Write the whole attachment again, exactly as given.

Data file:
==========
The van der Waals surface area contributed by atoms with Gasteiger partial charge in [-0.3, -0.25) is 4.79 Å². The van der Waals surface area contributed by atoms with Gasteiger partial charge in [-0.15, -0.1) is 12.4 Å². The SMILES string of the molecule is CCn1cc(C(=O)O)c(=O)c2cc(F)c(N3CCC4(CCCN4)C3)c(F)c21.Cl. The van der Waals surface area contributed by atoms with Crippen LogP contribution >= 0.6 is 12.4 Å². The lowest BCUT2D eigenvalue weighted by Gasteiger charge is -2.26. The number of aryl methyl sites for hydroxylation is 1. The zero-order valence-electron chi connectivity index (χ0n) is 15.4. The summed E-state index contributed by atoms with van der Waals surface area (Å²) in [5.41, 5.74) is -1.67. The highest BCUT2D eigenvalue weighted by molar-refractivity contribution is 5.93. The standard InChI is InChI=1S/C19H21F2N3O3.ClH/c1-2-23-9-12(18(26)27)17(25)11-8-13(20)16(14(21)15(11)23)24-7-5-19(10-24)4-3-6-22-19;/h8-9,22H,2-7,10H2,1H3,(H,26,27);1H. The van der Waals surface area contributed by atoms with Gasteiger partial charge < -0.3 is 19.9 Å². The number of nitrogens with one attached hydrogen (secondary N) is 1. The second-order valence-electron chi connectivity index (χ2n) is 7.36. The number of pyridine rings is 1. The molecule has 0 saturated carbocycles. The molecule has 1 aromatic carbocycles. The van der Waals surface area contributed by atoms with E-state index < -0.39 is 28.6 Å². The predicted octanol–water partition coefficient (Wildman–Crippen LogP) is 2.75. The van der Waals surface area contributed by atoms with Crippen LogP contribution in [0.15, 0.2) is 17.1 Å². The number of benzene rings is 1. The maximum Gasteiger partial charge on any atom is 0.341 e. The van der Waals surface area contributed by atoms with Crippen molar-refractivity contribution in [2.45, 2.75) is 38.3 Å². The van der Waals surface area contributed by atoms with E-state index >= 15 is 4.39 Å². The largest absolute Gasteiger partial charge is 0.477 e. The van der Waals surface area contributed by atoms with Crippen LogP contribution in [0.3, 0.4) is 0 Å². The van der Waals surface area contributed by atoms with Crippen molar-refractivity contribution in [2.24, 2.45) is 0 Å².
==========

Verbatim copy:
The van der Waals surface area contributed by atoms with Gasteiger partial charge in [-0.3, -0.25) is 4.79 Å². The van der Waals surface area contributed by atoms with Gasteiger partial charge in [-0.15, -0.1) is 12.4 Å². The SMILES string of the molecule is CCn1cc(C(=O)O)c(=O)c2cc(F)c(N3CCC4(CCCN4)C3)c(F)c21.Cl. The van der Waals surface area contributed by atoms with Crippen LogP contribution >= 0.6 is 12.4 Å². The lowest BCUT2D eigenvalue weighted by Gasteiger charge is -2.26. The number of aryl methyl sites for hydroxylation is 1. The zero-order valence-electron chi connectivity index (χ0n) is 15.4. The summed E-state index contributed by atoms with van der Waals surface area (Å²) in [5.41, 5.74) is -1.67. The highest BCUT2D eigenvalue weighted by molar-refractivity contribution is 5.93. The standard InChI is InChI=1S/C19H21F2N3O3.ClH/c1-2-23-9-12(18(26)27)17(25)11-8-13(20)16(14(21)15(11)23)24-7-5-19(10-24)4-3-6-22-19;/h8-9,22H,2-7,10H2,1H3,(H,26,27);1H. The van der Waals surface area contributed by atoms with Gasteiger partial charge < -0.3 is 19.9 Å². The number of nitrogens with one attached hydrogen (secondary N) is 1. The second-order valence-electron chi connectivity index (χ2n) is 7.36. The number of pyridine rings is 1. The molecule has 0 saturated carbocycles. The molecule has 1 aromatic carbocycles. The van der Waals surface area contributed by atoms with E-state index < -0.39 is 28.6 Å². The predicted octanol–water partition coefficient (Wildman–Crippen LogP) is 2.75. The van der Waals surface area contributed by atoms with Crippen LogP contribution in [0.15, 0.2) is 17.1 Å². The number of benzene rings is 1. The maximum Gasteiger partial charge on any atom is 0.341 e. The van der Waals surface area contributed by atoms with Crippen molar-refractivity contribution in [2.45, 2.75) is 38.3 Å². The van der Waals surface area contributed by atoms with E-state index >= 15 is 4.39 Å². The largest absolute Gasteiger partial charge is 0.477 e. The van der Waals surface area contributed by atoms with Crippen LogP contribution in [0.3, 0.4) is 0 Å². The van der Waals surface area contributed by atoms with Crippen molar-refractivity contribution in [2.24, 2.45) is 0 Å².